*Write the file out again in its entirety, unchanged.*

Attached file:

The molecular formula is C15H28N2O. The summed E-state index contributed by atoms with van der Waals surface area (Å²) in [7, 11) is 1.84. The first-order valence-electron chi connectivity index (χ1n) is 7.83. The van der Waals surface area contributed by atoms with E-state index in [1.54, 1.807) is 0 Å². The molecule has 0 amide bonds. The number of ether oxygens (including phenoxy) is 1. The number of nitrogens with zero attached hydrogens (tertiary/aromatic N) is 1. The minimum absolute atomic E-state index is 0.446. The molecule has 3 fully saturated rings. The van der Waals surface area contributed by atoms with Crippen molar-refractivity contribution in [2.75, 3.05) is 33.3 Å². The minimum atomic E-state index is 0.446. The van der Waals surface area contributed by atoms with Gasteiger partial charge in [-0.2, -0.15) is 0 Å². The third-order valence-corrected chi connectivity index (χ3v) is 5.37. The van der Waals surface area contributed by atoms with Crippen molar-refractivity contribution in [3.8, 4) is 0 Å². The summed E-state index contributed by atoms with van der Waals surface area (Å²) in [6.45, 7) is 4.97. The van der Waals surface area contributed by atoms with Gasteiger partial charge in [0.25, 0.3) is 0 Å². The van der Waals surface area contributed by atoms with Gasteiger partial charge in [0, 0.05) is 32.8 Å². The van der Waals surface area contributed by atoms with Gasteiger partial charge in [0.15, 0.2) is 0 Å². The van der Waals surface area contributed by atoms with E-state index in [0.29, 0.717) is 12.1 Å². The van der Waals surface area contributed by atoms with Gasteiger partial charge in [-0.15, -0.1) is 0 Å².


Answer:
The molecular formula is C15H28N2O. The summed E-state index contributed by atoms with van der Waals surface area (Å²) in [7, 11) is 1.84. The first-order valence-electron chi connectivity index (χ1n) is 7.83. The van der Waals surface area contributed by atoms with E-state index in [1.54, 1.807) is 0 Å². The molecule has 0 amide bonds. The number of ether oxygens (including phenoxy) is 1. The number of nitrogens with zero attached hydrogens (tertiary/aromatic N) is 1. The minimum absolute atomic E-state index is 0.446. The molecule has 3 fully saturated rings. The van der Waals surface area contributed by atoms with Crippen molar-refractivity contribution in [2.75, 3.05) is 33.3 Å². The minimum atomic E-state index is 0.446. The van der Waals surface area contributed by atoms with Gasteiger partial charge in [-0.2, -0.15) is 0 Å². The third-order valence-corrected chi connectivity index (χ3v) is 5.37. The van der Waals surface area contributed by atoms with Crippen molar-refractivity contribution in [3.8, 4) is 0 Å². The summed E-state index contributed by atoms with van der Waals surface area (Å²) in [6.45, 7) is 4.97. The van der Waals surface area contributed by atoms with Gasteiger partial charge in [0.25, 0.3) is 0 Å². The van der Waals surface area contributed by atoms with Gasteiger partial charge in [0, 0.05) is 32.8 Å². The van der Waals surface area contributed by atoms with Gasteiger partial charge in [0.15, 0.2) is 0 Å². The van der Waals surface area contributed by atoms with E-state index in [0.29, 0.717) is 12.1 Å². The van der Waals surface area contributed by atoms with Gasteiger partial charge in [-0.15, -0.1) is 0 Å².